Whole grains, fruits and vegetables: which food is best for your heart

Whole grains, fruits and vegetables: which food is best for your heart

Health dieting and regular exercise can take 67% of our life expectancy.

A healthy diet, which includes whole grains, fruit and vegetables, can prevent us from many chronic disease, such as obesity, type 2 diabetes, heart disease, high blood pressure and some types of cancers.

Particularly, these foods are good for reducing risk of cardiovascular disease. They also help people lose body weight.

One common feature of all these foods is high amount of dietary fiber. In one previous article, we talked about how dietary fiber can help control type 2 diabetes.

In type 2 diabetes, the pancreas makes too little insulin or does not use insulin well. Dietary fibers can help produce short-chain fatty acids that nourish our gut lining cells.

It has been shown that the lack of short-chain fatty acids is associated with type 2 diabetes and other disease.

Thus, dietary fiber can help patients control the disease. It also can help reduce inflammation and control appetite.

So which high-dietary-fiber food is the best for reducing cardiovascular risk? One recent study answers this question.

Researchers checked the effects of these fiber sources separately on weight loss and cardiovascular disease in overweight and obese women.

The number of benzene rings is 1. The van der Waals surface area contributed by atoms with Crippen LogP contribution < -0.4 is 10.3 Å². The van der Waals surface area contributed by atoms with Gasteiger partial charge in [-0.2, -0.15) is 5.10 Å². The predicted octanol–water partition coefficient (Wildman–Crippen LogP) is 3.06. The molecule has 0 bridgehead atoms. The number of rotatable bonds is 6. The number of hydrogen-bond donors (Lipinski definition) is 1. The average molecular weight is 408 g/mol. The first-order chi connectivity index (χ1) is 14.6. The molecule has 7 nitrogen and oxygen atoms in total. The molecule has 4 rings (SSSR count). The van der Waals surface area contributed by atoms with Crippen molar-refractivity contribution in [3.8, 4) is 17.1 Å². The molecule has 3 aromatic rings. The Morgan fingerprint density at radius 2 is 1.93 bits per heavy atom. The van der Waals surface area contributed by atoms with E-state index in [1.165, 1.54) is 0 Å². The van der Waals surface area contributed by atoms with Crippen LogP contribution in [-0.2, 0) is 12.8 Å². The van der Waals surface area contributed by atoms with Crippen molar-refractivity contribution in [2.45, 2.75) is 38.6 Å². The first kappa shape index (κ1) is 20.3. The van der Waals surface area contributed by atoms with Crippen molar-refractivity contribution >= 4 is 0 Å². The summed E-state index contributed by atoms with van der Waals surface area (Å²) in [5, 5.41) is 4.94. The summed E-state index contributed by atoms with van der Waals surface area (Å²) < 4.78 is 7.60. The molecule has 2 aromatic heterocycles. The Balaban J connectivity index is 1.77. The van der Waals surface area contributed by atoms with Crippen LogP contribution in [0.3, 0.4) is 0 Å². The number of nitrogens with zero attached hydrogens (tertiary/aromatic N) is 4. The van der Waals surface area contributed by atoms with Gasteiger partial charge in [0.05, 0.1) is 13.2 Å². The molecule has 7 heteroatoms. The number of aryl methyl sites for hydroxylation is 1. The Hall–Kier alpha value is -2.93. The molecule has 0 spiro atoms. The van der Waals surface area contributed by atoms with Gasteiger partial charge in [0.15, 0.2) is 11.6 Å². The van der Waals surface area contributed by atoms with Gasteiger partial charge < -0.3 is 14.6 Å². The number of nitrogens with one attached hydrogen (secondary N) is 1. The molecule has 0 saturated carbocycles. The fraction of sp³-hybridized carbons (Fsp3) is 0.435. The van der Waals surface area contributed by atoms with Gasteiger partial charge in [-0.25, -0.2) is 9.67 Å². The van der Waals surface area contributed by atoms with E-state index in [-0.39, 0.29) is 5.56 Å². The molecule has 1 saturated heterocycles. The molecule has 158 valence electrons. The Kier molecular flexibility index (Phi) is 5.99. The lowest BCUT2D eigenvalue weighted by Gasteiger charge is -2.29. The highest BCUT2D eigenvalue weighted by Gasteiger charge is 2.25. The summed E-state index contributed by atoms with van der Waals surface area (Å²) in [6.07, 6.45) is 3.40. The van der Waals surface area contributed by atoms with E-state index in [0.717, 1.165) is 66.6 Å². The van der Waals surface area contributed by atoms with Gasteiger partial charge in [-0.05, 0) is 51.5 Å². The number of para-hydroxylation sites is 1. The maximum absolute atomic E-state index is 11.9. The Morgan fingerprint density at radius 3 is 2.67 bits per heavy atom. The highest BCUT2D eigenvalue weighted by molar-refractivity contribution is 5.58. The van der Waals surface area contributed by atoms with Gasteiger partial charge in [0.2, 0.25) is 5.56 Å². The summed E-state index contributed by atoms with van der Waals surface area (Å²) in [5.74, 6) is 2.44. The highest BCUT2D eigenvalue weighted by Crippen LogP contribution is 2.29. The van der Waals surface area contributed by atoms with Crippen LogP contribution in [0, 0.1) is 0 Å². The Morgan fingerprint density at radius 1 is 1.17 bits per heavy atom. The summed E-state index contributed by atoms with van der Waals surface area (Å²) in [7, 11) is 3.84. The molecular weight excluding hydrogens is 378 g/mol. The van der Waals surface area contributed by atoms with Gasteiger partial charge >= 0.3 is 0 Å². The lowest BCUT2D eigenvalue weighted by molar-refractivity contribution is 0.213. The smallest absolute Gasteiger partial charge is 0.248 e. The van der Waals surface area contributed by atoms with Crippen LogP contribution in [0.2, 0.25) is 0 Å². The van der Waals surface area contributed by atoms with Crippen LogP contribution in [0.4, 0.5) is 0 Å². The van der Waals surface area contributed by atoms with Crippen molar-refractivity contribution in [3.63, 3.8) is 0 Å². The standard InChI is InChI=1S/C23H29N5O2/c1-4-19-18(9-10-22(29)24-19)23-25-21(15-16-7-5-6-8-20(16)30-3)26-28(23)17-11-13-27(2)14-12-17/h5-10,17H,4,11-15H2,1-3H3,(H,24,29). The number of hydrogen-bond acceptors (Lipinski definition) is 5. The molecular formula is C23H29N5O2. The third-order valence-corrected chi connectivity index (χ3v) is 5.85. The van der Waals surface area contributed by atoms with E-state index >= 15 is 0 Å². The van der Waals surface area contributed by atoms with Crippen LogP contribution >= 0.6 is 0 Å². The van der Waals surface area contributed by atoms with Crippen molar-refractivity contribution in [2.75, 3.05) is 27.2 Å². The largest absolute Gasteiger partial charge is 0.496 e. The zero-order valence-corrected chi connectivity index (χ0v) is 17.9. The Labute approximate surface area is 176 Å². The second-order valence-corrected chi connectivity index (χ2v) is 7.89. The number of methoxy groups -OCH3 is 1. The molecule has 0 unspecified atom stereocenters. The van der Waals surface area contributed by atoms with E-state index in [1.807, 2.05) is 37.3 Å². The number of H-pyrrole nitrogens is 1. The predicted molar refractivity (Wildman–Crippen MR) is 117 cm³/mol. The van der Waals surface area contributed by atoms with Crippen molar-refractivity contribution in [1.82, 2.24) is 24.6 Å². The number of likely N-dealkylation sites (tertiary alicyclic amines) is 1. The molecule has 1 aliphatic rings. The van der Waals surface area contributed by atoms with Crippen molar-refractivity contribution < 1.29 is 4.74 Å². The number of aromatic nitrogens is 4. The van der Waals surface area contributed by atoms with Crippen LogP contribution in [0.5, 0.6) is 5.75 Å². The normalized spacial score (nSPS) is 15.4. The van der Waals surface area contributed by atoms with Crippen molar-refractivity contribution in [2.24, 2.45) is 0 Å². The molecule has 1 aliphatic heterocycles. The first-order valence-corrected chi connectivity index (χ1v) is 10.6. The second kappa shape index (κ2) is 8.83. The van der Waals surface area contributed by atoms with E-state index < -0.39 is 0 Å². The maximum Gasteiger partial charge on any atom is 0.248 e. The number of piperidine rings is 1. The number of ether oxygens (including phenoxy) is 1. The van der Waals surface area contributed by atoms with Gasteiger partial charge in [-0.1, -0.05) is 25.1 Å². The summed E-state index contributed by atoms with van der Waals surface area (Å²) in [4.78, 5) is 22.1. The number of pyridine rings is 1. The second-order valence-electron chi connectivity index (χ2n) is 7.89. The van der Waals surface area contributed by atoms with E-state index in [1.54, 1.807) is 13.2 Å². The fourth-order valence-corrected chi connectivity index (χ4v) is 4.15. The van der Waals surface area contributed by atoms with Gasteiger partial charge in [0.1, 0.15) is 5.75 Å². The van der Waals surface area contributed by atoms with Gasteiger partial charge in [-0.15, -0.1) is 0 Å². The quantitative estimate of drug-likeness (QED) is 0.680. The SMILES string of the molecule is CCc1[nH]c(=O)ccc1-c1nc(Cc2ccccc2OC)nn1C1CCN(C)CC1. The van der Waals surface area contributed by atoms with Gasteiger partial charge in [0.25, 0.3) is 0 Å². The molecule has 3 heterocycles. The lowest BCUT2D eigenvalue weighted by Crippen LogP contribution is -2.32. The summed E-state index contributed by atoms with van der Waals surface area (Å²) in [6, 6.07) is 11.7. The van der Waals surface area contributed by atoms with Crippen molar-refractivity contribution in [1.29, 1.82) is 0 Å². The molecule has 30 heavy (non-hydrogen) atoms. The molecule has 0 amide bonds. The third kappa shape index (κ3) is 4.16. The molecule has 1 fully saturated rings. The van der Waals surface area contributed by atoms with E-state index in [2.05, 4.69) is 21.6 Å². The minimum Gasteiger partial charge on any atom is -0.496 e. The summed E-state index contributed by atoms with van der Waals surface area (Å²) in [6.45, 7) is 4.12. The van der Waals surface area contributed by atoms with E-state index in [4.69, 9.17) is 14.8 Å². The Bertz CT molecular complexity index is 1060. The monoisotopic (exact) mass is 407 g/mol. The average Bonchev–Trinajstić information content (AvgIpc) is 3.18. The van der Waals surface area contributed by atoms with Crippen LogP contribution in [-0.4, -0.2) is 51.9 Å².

A total of 75 women participated in the study. They took one of three weight loss diets that were rich in whole grains, rich in fruits and vegetables, or both.

The whole study lasted 10 weeks, and the researchers measured the women’s body weight, waistline, and cardiovascular risk in the beginning and the end of the study.

The team found that during the 10-week dietary intervention, women on the whole grain diet lost more body weight and waistline, reduced more systolic blood pressure and blood sugar compared to women on the other two diets.

In addition, the whole grain diet group showed higher high-density lipoprotein (HDL) cholesterol than the other diet groups after the study.

No difference was found in the diastolic blood pressure and low-density lipoprotein (LDL) cholesterol among the three groups.

It is important to note that HDL cholesterol is “good” cholesterol and LDL cholesterol is “bad” cholesterol. Cholesterol moves through your body while inside lipoproteins.

HDL is good because it means the cholesterol is expelled to the liver not to your arteries, while LDL makes the cholesterol accumulated in your artery walls.

Within each group, all women reduced body weight, waistline and fasting blood sugar. But only the group on diet rich in fruits and vegetables showed lower LDL cholesterol over 10 weeks.

Based on the findings, the researchers concluded that diet rich in whole grain may have a better effect to reduce cardiovascular risk.

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